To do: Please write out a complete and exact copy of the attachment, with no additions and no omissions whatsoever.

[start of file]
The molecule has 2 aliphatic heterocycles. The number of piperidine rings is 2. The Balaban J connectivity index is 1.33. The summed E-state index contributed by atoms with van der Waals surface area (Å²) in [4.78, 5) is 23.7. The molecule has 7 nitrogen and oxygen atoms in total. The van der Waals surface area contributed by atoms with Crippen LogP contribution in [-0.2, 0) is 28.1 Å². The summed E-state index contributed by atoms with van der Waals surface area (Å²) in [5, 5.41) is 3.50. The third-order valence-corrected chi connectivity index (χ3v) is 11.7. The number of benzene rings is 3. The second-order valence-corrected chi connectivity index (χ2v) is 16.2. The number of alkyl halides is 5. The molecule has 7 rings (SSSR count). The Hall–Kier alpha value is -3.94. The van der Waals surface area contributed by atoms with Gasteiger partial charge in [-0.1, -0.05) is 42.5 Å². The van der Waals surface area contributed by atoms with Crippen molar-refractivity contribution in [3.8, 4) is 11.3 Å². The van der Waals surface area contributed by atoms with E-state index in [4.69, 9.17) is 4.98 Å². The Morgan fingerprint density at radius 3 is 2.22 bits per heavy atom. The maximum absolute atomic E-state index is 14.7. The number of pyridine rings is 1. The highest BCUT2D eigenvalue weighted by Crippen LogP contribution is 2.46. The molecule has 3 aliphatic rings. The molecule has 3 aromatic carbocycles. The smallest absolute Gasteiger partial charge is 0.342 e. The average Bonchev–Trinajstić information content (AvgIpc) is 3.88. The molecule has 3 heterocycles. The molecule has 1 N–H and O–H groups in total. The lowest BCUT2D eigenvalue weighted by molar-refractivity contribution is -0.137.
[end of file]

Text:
The molecule has 2 aliphatic heterocycles. The number of piperidine rings is 2. The Balaban J connectivity index is 1.33. The summed E-state index contributed by atoms with van der Waals surface area (Å²) in [4.78, 5) is 23.7. The molecule has 7 nitrogen and oxygen atoms in total. The van der Waals surface area contributed by atoms with Crippen LogP contribution in [-0.2, 0) is 28.1 Å². The summed E-state index contributed by atoms with van der Waals surface area (Å²) in [5, 5.41) is 3.50. The third-order valence-corrected chi connectivity index (χ3v) is 11.7. The number of benzene rings is 3. The second-order valence-corrected chi connectivity index (χ2v) is 16.2. The number of alkyl halides is 5. The molecule has 7 rings (SSSR count). The Hall–Kier alpha value is -3.94. The van der Waals surface area contributed by atoms with Gasteiger partial charge in [-0.1, -0.05) is 42.5 Å². The van der Waals surface area contributed by atoms with Crippen molar-refractivity contribution in [3.8, 4) is 11.3 Å². The van der Waals surface area contributed by atoms with E-state index in [4.69, 9.17) is 4.98 Å². The Morgan fingerprint density at radius 3 is 2.22 bits per heavy atom. The maximum absolute atomic E-state index is 14.7. The number of pyridine rings is 1. The highest BCUT2D eigenvalue weighted by Crippen LogP contribution is 2.46. The molecule has 3 aliphatic rings. The molecule has 3 aromatic carbocycles. The smallest absolute Gasteiger partial charge is 0.342 e. The average Bonchev–Trinajstić information content (AvgIpc) is 3.88. The molecule has 3 heterocycles. The molecule has 1 N–H and O–H groups in total. The lowest BCUT2D eigenvalue weighted by molar-refractivity contribution is -0.137.